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What if it doesn't work?

It's a terrible feeling.

After all the time you spent planning, designing, and assembling your homebuilt computer, you push the button to fire it up for the first time...

And it doesn't work.

Now what?

First of all, stay calm. And don't cry. Unless you're a little kid. Then you can cry if you want. And when you're done, start doing some troubleshooting. Here are some troubleshooting tips and tricks.

If Your Computer Won't Post or Boot to CMOS Setup

If Your Computer Won't Boot to the Operating System Installer Flash Drive

If your computer posted okay, but won't boot to the Windows or other operating system USB stick, try these steps.

If Your Operating System Insists on Installing the Bootloader to the Wrong Drive

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This happens sometimes when you have both an M.2 drive and one or more SATA drives. The first SATA drive is the default place for the bootloader to install; and some operating systems will install it there even if you really want it on the M.2 drive.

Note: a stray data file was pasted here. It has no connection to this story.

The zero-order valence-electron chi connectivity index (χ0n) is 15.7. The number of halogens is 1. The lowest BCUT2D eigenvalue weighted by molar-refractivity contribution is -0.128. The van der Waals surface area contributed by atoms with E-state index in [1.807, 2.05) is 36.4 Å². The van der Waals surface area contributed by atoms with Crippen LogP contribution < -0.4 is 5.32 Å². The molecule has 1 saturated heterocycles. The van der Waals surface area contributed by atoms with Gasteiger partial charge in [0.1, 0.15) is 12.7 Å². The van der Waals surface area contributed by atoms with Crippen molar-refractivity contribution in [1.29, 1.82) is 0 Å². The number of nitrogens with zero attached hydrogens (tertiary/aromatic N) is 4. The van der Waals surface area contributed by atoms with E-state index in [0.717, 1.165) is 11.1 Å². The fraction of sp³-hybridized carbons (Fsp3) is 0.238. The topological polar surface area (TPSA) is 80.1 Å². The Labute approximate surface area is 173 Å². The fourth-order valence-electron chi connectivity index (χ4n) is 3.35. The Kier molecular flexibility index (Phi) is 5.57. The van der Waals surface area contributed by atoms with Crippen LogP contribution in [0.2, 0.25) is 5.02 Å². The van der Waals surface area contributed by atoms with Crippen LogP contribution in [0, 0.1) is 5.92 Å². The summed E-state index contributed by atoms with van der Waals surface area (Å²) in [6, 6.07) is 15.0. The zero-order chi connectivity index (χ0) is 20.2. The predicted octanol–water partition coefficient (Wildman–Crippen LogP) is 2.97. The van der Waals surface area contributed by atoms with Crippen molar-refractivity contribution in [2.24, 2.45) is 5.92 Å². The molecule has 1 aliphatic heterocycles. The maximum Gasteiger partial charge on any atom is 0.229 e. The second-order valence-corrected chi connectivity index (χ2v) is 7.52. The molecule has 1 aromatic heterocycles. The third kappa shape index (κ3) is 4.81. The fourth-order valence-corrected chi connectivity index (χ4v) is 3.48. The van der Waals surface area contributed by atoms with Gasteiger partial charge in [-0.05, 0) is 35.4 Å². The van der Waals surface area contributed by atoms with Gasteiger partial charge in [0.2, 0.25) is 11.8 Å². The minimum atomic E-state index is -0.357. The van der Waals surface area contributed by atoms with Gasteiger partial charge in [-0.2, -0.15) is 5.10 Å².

A related problem is when the operating system ignores the M.2 drive and simply installs to the SATA drive, not even giving you the option to install to the M.2 drive.

In either case, the solution is the same: Power down the computer and disconnect the data leads from all the drives except the M.2 drive. Then repeat the installation. This time it will install to the M.2 drive because it will be the only drive in the system.

Once the system installs to the M.2 drive, restart the computer. While it is running, re-connect the data lead to the SATA drive to which the system previously erroneously installed, delete the partition in your operating system's partitioning utility (Disk Management or DISKPART in Windows, for example), and reformat the drive.

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